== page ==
In Their Own Words: 8 Lessons That Teens Taught me About Their Needs.
Last summer I took a part-time job with a local Charlotte nonprofit, Playing for Others (PFO). PFO is a mixture of many of the things that I love (the arts, service, leadership, dance parties, positivity, gratitude, amazing adults and awesome teenagers) wrapped up into a groundbreaking organization that changes the world.
I cannot, in one blog post capture all that they do. It would be impossible. However, I can share that the biggest part of my job was about teaching teens how to write, craft and perform slam poetry pieces, as an adult advisor for the slam poetry committee. It was less about teaching and more about guiding. These awesome teenagers performed these poems, which were dedicated to non-profit organizations in Charlotte, on stage in front of hundreds of people. Many of them had never written a poem or performed in front of people before. They were amazing. They did a lot of other really cool and life altering stuff throughout their year.
Last week, we had our end of the year closing ceremony. Each teen from my committee wrote me a message in a cute, creative scrapbook. Since I received it, I have been overwhelmed with gratitude. Usually, I would keep something so private and intimate to myself. However, I realized that in their messages, these teenagers gave me a window into their hearts and minds. They helped me to understand who they are and what they need from the adults in their lives. Through the messages that they sent me, I hope you can find some inspiration.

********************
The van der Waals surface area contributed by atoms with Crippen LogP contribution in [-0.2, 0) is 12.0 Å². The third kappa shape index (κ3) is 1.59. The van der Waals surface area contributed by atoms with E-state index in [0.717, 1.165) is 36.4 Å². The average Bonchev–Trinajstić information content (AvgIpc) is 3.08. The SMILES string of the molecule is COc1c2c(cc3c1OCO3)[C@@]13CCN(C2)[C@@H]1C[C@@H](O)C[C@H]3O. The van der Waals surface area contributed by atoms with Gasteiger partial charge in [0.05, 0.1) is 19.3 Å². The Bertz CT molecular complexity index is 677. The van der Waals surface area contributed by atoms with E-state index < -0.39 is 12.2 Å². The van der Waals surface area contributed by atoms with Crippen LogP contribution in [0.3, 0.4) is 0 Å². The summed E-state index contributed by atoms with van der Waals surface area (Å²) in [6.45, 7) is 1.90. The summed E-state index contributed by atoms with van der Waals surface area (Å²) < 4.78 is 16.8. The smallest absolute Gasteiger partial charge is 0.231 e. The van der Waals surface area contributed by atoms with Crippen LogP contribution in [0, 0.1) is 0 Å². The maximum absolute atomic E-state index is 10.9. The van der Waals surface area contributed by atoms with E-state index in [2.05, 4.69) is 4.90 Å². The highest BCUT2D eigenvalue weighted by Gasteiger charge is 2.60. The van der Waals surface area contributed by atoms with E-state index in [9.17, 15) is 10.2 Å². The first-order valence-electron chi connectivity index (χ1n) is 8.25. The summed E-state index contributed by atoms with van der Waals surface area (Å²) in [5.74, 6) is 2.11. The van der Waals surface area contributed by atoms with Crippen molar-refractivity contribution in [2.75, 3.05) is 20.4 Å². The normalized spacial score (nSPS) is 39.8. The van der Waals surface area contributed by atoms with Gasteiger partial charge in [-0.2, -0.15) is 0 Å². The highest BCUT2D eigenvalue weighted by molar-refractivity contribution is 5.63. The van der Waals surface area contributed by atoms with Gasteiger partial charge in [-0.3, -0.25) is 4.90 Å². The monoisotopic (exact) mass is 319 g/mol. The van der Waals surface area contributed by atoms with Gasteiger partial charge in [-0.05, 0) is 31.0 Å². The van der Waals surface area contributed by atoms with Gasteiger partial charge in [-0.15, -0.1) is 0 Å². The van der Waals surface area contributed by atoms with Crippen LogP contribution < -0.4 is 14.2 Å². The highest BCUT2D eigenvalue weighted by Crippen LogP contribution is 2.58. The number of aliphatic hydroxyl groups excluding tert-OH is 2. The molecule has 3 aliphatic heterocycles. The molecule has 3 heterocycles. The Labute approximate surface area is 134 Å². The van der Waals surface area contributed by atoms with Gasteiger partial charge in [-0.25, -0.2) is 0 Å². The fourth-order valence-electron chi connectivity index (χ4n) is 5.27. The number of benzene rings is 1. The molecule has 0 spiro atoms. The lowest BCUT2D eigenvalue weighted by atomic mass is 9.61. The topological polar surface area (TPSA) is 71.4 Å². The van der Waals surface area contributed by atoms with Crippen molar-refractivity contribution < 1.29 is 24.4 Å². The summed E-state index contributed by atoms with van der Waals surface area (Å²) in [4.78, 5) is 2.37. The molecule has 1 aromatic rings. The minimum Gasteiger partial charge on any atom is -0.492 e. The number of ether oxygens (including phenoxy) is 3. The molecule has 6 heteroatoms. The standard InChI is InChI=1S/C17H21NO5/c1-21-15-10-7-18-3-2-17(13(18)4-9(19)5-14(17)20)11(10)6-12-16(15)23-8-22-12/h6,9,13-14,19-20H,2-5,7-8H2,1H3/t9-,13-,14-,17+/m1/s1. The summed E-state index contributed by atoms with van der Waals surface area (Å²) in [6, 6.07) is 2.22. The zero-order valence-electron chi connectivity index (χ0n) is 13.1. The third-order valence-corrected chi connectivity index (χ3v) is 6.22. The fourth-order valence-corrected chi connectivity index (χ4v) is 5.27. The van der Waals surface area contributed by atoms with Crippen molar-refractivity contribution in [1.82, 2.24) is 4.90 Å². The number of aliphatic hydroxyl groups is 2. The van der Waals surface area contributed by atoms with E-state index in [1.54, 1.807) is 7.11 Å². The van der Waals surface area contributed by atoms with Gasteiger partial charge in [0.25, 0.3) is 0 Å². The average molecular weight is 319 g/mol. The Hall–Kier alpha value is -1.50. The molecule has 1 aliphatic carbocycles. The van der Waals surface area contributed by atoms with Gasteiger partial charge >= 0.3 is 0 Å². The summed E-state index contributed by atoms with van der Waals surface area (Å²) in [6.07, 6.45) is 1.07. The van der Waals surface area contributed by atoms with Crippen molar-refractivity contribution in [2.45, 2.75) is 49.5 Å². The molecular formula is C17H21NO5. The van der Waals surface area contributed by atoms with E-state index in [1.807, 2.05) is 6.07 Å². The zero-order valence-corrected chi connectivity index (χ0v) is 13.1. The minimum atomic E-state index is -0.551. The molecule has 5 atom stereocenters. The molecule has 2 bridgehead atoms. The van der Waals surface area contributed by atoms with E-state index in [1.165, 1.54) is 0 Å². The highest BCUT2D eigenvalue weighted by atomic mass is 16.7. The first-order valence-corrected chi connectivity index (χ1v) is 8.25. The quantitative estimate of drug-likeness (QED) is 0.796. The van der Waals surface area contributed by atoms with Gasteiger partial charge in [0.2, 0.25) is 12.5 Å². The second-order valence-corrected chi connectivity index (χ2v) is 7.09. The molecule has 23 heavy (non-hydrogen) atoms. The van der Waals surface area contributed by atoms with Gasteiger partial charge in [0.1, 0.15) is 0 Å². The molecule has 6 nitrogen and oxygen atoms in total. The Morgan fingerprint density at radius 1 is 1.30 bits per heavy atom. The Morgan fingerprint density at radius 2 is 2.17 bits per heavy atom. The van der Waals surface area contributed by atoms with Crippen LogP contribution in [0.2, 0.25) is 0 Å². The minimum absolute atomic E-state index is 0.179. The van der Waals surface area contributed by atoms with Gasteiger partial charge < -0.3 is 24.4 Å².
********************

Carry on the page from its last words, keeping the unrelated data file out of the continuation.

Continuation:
1. One teen wrote, “Hannah, I want you to know that you get shit done. “ This was a constant theme in the messages that they wrote me. They wanted me to know — they want you to know that they need people in their lives who follow through. While being there is important, it is merely not enough. They need adults in their lives who show them that setting goals, working hard and achieving goals matter. They need you to show them that you can get it done.
2. “Your constant advice, love and support made me feel like I was doing something right.” Teens, they are like everyone else. They need positive reinforcement in their lives. They need for us to tell them that they are valued and loved. They need to know that while they might make some mistakes, they are still doing a lot right. They need to hear that, and they need to hear it often.
3. “You have a voice. Let them hear it. This is what you told me before Connecting Charlotte and I’ve carried that with me all year.” To be honest, I don’t remember telling this particular teen this. There were so many of them and that night, prior to their performances, is such a blur. I don’t remember, but she does. They do. They hear what the adults around them are saying, and they don’t forget. So be impeccable with your words. They are listening. What will you say that they will remember?